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Definitions , Theories, & Properties o f Acids & Bases PowerPoint PPT Presentation


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Definitions , Theories, & Properties o f Acids & Bases. Chapter 16. Properties. Both acids and bases ionize or dissociate in water Acids : taste sour, conduct electricity, cause certain indicators to change color,turn blue litmus paper red, and react with metals to form H 2 gas

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Definitions , Theories, & Properties o f Acids & Bases

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Definitions theories properties o f acids bases

Definitions, Theories,

& Properties

of Acids & Bases

Chapter 16


Properties

Properties

  • Both acids and bases ionize or dissociate in water

  • Acids: taste sour, conduct electricity, cause certain indicators to change color,turn blue litmus paper red, and react with metals to form H2 gas

  • Bases: taste bitter, feel slippery, conduct electricity, and cause certain indicators to change color, turn red litmus paper blue


Definitions theories properties o f acids bases

Knowledge Level Question #1

iRespond Question

Multiple Choice

F

An unknown solution conducts electricity. Upon further testing, scientists find that hydrogen gas is emitted when it is dropped onto magnesium ribbon. Classify the substance according to its properties.

C.)

A.) Acid

D.)

B.) Base

E.)


First acid definition

First Acid Definition

  • Arrhenius definition for acid: compound that produces hydrogen ions (H+) when dissolved in water.

    • Ex. HCl(g) is named hydrogen chloride.

      BUTHCl(aq) is named hydrochloric acid.

    • Let’s write the dissociation reaction for the HCl example.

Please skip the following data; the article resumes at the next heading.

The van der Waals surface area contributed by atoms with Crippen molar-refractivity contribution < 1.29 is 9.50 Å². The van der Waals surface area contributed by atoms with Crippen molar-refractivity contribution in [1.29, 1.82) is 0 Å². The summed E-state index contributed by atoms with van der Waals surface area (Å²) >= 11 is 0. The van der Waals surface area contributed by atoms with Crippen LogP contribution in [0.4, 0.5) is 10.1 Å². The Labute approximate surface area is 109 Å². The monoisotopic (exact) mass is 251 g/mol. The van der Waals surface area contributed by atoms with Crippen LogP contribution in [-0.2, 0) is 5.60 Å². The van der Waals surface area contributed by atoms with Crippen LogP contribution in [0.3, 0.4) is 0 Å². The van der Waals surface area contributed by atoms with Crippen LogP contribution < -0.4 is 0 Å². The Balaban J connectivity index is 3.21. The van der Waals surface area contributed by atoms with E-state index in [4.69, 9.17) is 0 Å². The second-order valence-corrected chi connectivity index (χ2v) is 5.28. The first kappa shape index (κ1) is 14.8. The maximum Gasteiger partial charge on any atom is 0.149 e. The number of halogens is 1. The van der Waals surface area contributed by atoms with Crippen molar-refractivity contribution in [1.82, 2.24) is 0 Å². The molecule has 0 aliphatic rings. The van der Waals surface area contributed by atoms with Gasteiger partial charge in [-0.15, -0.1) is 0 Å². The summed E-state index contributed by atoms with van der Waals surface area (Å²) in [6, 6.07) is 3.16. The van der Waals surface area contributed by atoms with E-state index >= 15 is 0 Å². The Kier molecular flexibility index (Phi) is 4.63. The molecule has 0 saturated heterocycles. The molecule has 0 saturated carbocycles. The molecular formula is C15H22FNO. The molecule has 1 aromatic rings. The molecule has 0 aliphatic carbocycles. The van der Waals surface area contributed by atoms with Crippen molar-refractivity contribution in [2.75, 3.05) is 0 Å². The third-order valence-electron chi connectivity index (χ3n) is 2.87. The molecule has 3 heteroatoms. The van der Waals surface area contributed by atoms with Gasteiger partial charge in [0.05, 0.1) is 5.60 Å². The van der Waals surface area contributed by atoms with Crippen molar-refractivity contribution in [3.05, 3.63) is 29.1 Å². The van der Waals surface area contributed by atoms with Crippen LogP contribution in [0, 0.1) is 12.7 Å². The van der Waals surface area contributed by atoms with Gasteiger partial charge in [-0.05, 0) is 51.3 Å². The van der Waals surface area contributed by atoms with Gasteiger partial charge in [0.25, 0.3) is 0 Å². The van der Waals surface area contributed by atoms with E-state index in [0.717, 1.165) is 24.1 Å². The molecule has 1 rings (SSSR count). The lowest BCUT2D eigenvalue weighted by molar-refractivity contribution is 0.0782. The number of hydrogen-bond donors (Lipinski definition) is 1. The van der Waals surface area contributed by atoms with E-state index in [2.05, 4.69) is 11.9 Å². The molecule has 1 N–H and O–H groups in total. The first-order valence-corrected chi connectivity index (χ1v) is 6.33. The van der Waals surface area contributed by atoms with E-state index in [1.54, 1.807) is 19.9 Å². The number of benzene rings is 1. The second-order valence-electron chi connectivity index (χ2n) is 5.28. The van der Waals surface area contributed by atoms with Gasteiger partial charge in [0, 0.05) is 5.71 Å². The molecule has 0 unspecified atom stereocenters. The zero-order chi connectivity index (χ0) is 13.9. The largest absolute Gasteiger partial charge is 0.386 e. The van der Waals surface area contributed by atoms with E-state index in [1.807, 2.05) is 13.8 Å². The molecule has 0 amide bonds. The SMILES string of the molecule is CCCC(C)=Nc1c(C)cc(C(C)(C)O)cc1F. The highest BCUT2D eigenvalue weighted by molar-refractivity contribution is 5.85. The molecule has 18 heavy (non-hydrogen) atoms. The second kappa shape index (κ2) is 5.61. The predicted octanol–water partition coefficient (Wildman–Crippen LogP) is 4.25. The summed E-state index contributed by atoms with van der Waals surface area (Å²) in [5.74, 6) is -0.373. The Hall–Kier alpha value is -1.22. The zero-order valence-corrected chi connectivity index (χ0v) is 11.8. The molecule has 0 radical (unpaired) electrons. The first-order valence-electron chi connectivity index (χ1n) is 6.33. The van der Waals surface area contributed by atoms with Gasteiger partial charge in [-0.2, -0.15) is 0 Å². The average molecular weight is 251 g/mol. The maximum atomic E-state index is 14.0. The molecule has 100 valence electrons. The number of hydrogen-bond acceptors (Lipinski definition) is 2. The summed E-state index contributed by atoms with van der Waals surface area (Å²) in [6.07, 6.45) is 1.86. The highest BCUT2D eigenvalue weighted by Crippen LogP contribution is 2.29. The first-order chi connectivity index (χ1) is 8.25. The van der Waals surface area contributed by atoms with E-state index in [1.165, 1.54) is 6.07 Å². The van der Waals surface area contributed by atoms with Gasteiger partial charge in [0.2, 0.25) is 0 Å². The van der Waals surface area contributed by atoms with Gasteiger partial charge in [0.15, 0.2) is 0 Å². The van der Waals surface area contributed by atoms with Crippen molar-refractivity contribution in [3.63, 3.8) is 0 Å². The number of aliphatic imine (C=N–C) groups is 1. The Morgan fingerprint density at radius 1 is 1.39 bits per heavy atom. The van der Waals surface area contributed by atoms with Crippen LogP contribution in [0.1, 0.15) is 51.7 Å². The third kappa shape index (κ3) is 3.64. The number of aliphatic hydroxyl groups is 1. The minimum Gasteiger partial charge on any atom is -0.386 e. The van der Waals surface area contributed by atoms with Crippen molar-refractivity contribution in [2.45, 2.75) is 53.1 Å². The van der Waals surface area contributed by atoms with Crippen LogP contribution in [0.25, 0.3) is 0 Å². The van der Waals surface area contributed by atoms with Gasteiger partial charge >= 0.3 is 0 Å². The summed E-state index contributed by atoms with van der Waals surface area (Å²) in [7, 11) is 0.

HCl + H2O  H+ + Cl-


First base definition

First Base Definition

  • Arrhenius definition of base: a compound that produces hydroxide ions (OH-) when dissolved in water.

    • Ex. NaOH(s) is named sodium hydroxide and is NOT a base. BUTNaOH (aq) is named sodium hydroxide and IS a base.

    • Let’s write the dissociation reaction for the NaOH example.

      NaOH + H2O  Na+ + OH-


Definitions theories properties o f acids bases

iRespond Question

Multiple Choice

F

Knowledge Level Question #2

Which of the following aqueous solutions is an Arrhenius acid?

A.) BaH2

B.) Ba(OH)2

C.) HBr

D.) Both a and c

E.)


Arrhenius acids bases

Arrhenius Acids & Bases

  • Acids are hydrogen-containing compounds that ionize to yield hydrogen ions in aqueous solution...

  • Bases are compounds that ionize to yield hydroxide ions in aqueous solution...

  • BUT, NH3is a base! Arrhenius’ theory doesn’t hold up in every case, so...


Bronsted lowry acids and bases

Bronsted-Lowry Acids and Bases

  • An acid is a hydrogen-ion donor, and a base is a hydrogen-ion acceptor.

  • Example:

    NH3(aq) + H2O(l)  NH4+(aq) + OH-(aq)

  • Analyze the compounds as they react. What happens during the reaction?

    • NH3 accepts an H+ to become NH4+

    • H2O donates an H+ to become OH-

BASE

ACID


Acid base pairs

Acid-Base Pairs

  • According to this theory, an acid has a conjugate base. Likewise, a base has a conjugate acid.

  • We refer to them as conjugate acid-base pairs. The two differ only by a hydrogen.

  • Example: NH3 and NH4+, H2O and OH-


Application of the bronsted lowry theory

Application of the Bronsted-Lowry Theory

  • H2SO4 + H2O  H3O+ + HSO4-

  • Label the acid, base, conjugate acid, and conjugate base.

  • Write conjugate acid-base pairs.


Definitions theories properties o f acids bases

iRespond Question

Multiple Choice

F

Application Level Question #3

Which of the following substances is the acid in the H2SO4 dissociation example?

A.) H2SO4

B.) H2O

C.) H3O+

D.) HSO4-

E.)


Individual practice of application of bronsted lowry theory

Individual Practice of Application of Bronsted-Lowry Theory

  • Find the “Bronsted-Lowry Acids and Bases Practice Problems” worksheet in your practice packet.

  • Answer Part I.


Individual practice of application of bronsted lowry theory1

Individual Practice of Application of Bronsted-Lowry Theory

  • Identifying acid-base pairs in dissociation reactions can be a bit confusing at first.

    • Remember, the acid and base will be found in the reactants. The conjugate acid and base will be found in the products.

    • The acid will donate an H+ to become the conjugate base. The two substances will differ by ONLY one H+. Therefore, the acid will have one additional H+.

    • The base will accept an H+ to become the conjugate acid. The two will differ by ONLY one H+. Therefore, the conjugate acid will have one additional H+.

  • Complete Parts II and III of the “Bronsted-Lowry Acids and Bases Practice Problems” now.


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